Several large states vote tomorrow including two states, Florida and Ohio, that are home to two of the four remaining Republican candidates for president. Both are winner-take-all on the GOP side, raising the stakes significantly from past contests where delegates were divvied up between competing candidates in most cases.
While businessman Donald Trump leads Sen. Marco Rubio in Rubio’s home state of Florida according to recent polling, the race in Ohio is neck-and-neck between Trump and Gov. John Kasich, as CBS News reports:
Donald Trump keeps his lead in winner-take-all Florida, at 44 percent over Ted Cruz's 24 percent and Marco Rubio's 21 percent. In Ohio, Governor John Kasich is tied with Trump 33 percent to 33 percent, in two of the big winner-take-all delegate prizes up on Tuesday.
In Florida, home-state Sen. Marco Rubio has been trying to get traction against Trump, but still trails. Sen. Ted Cruz has overtaken Rubio in Florida. In Illinois Trump also leads, 38 percent to 34 percent over Cruz, who is in striking distance, with Kasich back at 16 percent. The findings across the three states may suggests Cruz is emerging more generally in the minds of many non-Trump voters as the alternative to the frontrunner.
The stakes in Florida and Ohio are huge for not only Kasich and Rubio, who likely need to win their home states to continue their campaigns, but also for Trump: While winning both doesn’t guarantee him the nomination, without them it would be very difficult for him to accumulate the needed 1,237 delegates to win on the first ballot of the Republican convention.
Since Rubio trails Trump in Florida (and Cruz as well), the most likely chance to stop Trump is a Kasich win in Ohio. National Journal describes in some depth this morning how the Kasich campaign is working to win the state:
No presidential candidate has quite enjoyed home-field advantage like Kasich has in 2016. While the Texas and Florida Republican parties remained neutral even with favorite sons Ted Cruz and Rubio running, the Ohio GOP has thrown its full weight behind the home-state governor. The party’s state central committee took the unusual step to endorse Kasich earlier this year, and since then, local officials and activists have made phone calls, knocked on doors, encouraged early voting, and spoke at local functions to help elect Kasich….
They made their biggest push yet this weekend: [Ohio Republican Party chairman Matt] Borges said he hoped to have close to 1,000 volunteers across the state knocking on doors of Republican and unaffiliated voters. On top of that, the super PAC New Day for America has 30 paid staffers across eight offices dedicated to get-out-the vote efforts, according to spokeswoman Connie Wehrkamp. Meanwhile, the other campaigns don’t have much of a ground operation to speak of in Ohio….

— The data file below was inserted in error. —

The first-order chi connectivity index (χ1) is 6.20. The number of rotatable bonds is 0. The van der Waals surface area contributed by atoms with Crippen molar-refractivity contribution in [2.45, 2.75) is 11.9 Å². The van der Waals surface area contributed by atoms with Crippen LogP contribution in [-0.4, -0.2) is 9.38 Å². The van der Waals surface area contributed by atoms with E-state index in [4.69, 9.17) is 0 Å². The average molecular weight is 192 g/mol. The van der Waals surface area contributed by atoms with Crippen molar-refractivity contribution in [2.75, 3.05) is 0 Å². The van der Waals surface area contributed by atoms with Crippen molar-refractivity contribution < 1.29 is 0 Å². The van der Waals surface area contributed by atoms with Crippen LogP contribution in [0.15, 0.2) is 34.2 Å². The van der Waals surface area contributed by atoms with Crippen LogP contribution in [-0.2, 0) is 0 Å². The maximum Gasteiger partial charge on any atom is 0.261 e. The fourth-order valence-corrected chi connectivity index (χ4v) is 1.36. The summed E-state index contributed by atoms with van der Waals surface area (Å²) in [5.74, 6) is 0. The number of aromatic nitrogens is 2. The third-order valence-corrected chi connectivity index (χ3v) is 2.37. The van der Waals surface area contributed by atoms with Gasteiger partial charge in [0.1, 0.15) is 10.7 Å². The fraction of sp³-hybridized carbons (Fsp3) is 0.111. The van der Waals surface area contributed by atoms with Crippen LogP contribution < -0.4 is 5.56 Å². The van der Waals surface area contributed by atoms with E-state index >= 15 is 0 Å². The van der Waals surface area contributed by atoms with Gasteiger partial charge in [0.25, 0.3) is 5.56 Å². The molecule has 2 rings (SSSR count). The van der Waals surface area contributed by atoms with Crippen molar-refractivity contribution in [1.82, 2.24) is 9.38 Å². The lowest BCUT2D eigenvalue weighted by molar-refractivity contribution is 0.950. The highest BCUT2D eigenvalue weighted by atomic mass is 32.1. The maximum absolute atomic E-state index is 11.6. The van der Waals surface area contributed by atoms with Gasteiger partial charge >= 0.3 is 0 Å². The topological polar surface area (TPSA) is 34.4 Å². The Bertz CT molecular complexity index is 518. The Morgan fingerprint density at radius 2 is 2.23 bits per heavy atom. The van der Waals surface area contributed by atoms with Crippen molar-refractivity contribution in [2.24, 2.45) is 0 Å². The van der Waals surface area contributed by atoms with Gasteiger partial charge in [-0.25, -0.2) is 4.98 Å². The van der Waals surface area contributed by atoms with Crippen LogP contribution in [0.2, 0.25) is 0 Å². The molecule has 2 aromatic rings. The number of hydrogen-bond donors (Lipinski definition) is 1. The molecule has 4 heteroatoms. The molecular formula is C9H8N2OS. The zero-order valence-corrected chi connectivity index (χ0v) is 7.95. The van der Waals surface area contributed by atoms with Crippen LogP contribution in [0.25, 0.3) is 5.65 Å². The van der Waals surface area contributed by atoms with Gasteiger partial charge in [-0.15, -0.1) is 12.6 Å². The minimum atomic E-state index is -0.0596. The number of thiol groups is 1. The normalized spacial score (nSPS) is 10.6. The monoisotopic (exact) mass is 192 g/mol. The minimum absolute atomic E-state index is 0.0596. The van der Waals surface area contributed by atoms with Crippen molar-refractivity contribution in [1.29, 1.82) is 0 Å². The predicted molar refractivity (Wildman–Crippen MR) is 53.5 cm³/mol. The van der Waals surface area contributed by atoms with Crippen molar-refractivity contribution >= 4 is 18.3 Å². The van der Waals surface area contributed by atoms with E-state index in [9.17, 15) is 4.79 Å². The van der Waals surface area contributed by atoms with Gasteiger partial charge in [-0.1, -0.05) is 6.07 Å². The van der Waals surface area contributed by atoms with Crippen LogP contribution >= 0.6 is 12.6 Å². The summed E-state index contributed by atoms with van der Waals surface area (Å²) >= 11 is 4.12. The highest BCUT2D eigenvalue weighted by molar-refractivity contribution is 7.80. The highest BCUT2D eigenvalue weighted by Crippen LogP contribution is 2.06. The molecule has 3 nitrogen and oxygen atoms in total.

In addition, the Ohio GOP sent a slate card featuring names of all of its endorsed candidates, with Kasich at the front of the list, to any voter who requested a Republican absentee ballot. As of Tuesday, 168,000 Republican absentee ballots had been requested in Ohio, 84,000 of which were cast, according to the secretary of state’s office.
Kasich doesn’t just have the backing of the state party in Ohio, he also received a qualified endorsement from Rubio, who urged his supporters in the state to back their governor in an effort to deny Trump the state’s delegate haul.
Rubio isn’t the only one giving Kasich a qualified, Ohio-specific endorsement – 2012 GOP nominee Mitt Romney is also campaigning in the state for the governor, as NBC News reports:
Mitt Romney will campaign with John Kasich Monday at two stops in Ohio, NBC News has learned from a source familiar with the plans.
Romney is not expected to endorse the Ohio governor during the campaign swing, the source said, but it will be the first time Romney has campaigned on behalf of a Republican candidate this cycle….
Romney is expected to appear with Kasich at his events in Canton and outside Columbus Monday afternoon. The trips come one day before the crucial Ohio primary, a must-win for Kasich, as Trump ups his attacks on the sitting governor.
A Kasich win in Ohio would be important, although it’s not clear what it does to move him much closer to the Republican nomination, as The Washington Post explains this morning:
A Kasich victory on Tuesday, coupled with a loss by Sen. Marco Rubio of Florida in his home state, would leave the Ohio governor as the lone mainstream conservative in the race.
But even under the best of circumstances, his path to the nomination remains highly problematic. The road remains blocked not only by Trump but by Sen. Ted Cruz of Texas, who is currently running second in delegates. No one has won the nomination in the modern era following the path that Kasich is on.
Victory in Ohio is only the minimum down payment. Even if Kasich wins all 66 of Ohio’s delegates plus more from the four other states with contests that day, the numbers are daunting. After Tuesday, 1,463 of the 2,472 Republican delegates will have been chosen.
If Kasich were to win every one of the remaining delegates, improbable as that is, he would still be short of the 1,237 needed for nomination.
Unlike Major League baseball and other sports, however, where teams are routinely marked as “mathematically eliminated” from contention at a certain point once it becomes impossible for them to overtake other teams for a playoff spot, being unable to win enough delegates to claim a majority may just be an inconvenience on the way to the nomination. If the Republican convention is contested with nobody having received a majority of delegates, a “mainstream conservative” governor from a crucial battleground state might look appealing to a lot of delegates after the first ballot fails to select a nominee. The bottom line is, Kasich isn’t out of the running yet.